2- Thin Atmosphere, an atmosphere is one of the most important factors that a planet must acquire in order to support human life and survival. However, Mars’s atmosphere is very thin and it’s made up of all the wrong combinations of gases. For example, it’s mostly composed of carbon dioxide, approximately 95.3% of Mars’s atmosphere is carbon dioxide which is a very high ratio compared to less than 1% on Earth. Moreover, Mars’s atmosphere has barely any oxygen, around 0.13% compared to 21% on Earth, which is very unfortunate due to the fact that humans need oxygen to breath. In addition to this, Mars’s atmosphere contains a very small ratio of nitrogen, around 2.7% compared to 78% on Earth which is also very unfortunate due to the fact that plants need nitrogen to survive.
Besides the wrong combinations of gases in Mars’s atmosphere, the atmospheric pressure is unfortunately quite low , around 6.1 millibars compared to 1,013.25 millibars on Earth.
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“If You happen to see any content that is yours, and we didn’t give credit in the right manner please let us know at Lorenzovareseaziendale@gmail.com and we will correct it immediately”

“Some of our visual content is under an Attribution-ShareAlike license. ( in its different versions such as 1.0, 2.0, 3,0, and 4.0 – permitting commercial sharing with attribution given in each picture accordingly in the video.”

Credits: Mark A. Garlick / markgarlick.com
Credits: Ron Miller
Credits: Nasa/Shutterstock/Storyblocks/Elon Musk/SpaceX/ESA
Credits: Flickr

#InsaneCuriosity #MarsFactsAndHistory #MarsColonization

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What Is The Fermi Paradox?



Looking up at the night sky we can see an epic beauty above which is insane and blow away our minds. But beside this beauty there can be something scary also out there or maybe not. As C .Clarke said “ We are either alone in this universe or we are not. And both these ideas are equally scary. I think by know you would have guessed what we are talking about -Aliens. This concept of extra terrestrial life has played an important role in science fiction, which have introduced a wide range of theoretical ideas and also many conspiracy theories.

But many of you might be thinking why do we intend to find this extra terrestrial life and why haven’t we found them? Why search for them because they could have the potential to destroy us Well we think yes it might be the case but its our human nature and curiosity to find answers and also it will answer our important question, That are we alone in this universe?
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The universe is very vast and has billions of galaxies. These billions of galaxies have trillions and trillions of planets and many among them are habitable too. So where are they? The universe should be filled with spaceships and stuffs but where are they? But before that lets talk about how we look for life in outer project. The Search for extraterrestrial life abbreviated as SETI is an organisation that looks for life in Outer space. We use radio astronomy to look for outer life by sending signals out there in space and receiving and analysing signals. You all might have seen the movie Contact in which Jodi Foster sits in the desert and listens for signals from space. Well its not like that, all the analysing is done through complex computers. But why only radio? The aliens could be using some developed and advanced ways of communication, something like hyper-dimensional communication. It might be the case but we cannot detect that means of communication. Radio might be low-tech but can used to send signals to far distances in space. Radio can pass through interstellar dusts that block most of the light and other signals. A good example of that is the first image of black hole that was recently revealed by scientist with the help of radio telescopes all around the world.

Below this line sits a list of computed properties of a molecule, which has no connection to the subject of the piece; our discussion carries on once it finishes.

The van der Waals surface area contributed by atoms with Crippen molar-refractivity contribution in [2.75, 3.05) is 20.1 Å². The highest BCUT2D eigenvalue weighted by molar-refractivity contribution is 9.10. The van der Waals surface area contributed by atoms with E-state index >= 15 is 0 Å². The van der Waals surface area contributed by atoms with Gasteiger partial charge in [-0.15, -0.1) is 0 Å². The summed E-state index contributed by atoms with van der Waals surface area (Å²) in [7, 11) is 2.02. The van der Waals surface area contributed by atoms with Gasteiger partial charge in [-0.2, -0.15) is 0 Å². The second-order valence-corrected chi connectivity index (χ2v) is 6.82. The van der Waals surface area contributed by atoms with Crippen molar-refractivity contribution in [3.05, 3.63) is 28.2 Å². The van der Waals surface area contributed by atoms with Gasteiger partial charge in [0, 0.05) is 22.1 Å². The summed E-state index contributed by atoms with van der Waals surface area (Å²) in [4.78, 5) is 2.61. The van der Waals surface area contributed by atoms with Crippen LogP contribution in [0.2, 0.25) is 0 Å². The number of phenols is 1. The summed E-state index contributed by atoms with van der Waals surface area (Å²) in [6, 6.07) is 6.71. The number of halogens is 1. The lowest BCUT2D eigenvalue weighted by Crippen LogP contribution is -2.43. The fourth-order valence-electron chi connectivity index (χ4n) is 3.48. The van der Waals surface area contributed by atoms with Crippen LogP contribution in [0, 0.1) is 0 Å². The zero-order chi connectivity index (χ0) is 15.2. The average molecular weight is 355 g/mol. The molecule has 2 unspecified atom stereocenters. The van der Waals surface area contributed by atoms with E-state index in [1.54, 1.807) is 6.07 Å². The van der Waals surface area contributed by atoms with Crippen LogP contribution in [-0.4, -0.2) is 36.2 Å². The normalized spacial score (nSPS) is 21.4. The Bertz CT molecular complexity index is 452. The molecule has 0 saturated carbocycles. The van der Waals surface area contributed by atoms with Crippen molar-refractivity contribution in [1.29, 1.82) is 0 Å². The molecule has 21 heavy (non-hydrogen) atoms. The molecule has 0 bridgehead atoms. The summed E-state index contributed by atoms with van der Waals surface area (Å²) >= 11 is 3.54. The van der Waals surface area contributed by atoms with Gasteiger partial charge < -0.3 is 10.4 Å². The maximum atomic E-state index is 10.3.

According to a new analysis from scientists at the University of Nottingham, we don’t have a lot of alien company.On June 15, two researchers published a paper in the Astrophysical Journal arguing that the Milky Way – which sports about 250 billion stars – could host as few as 36 alien societies. That’s a small number, and rather less than the number of races that have appeared in Star Trek. NASA Kepler space telescope found habitable planets and based on its data scientist found out that nearly all stars have planets, probably more than one. Scientist usually determine it by observing if the planet is in the habitable zone of a star where liquid water can exist and atmosphere like Earth could exist. In our solar system also we have a habitable planet with water and life and thats our Earth. But there are other systems also in our solar system with liquid water. Jupiters moon Europa has a deep ocean below the frozen ice on the surface and life could exist there. We already know life can develop in extreme environments and evolves and Earth is a good example of that.

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“If You happen to see any content that is yours, and we didn’t give credit in the right manner please let us know at Lorenzovareseaziendale@gmail.com and we will correct it immediately”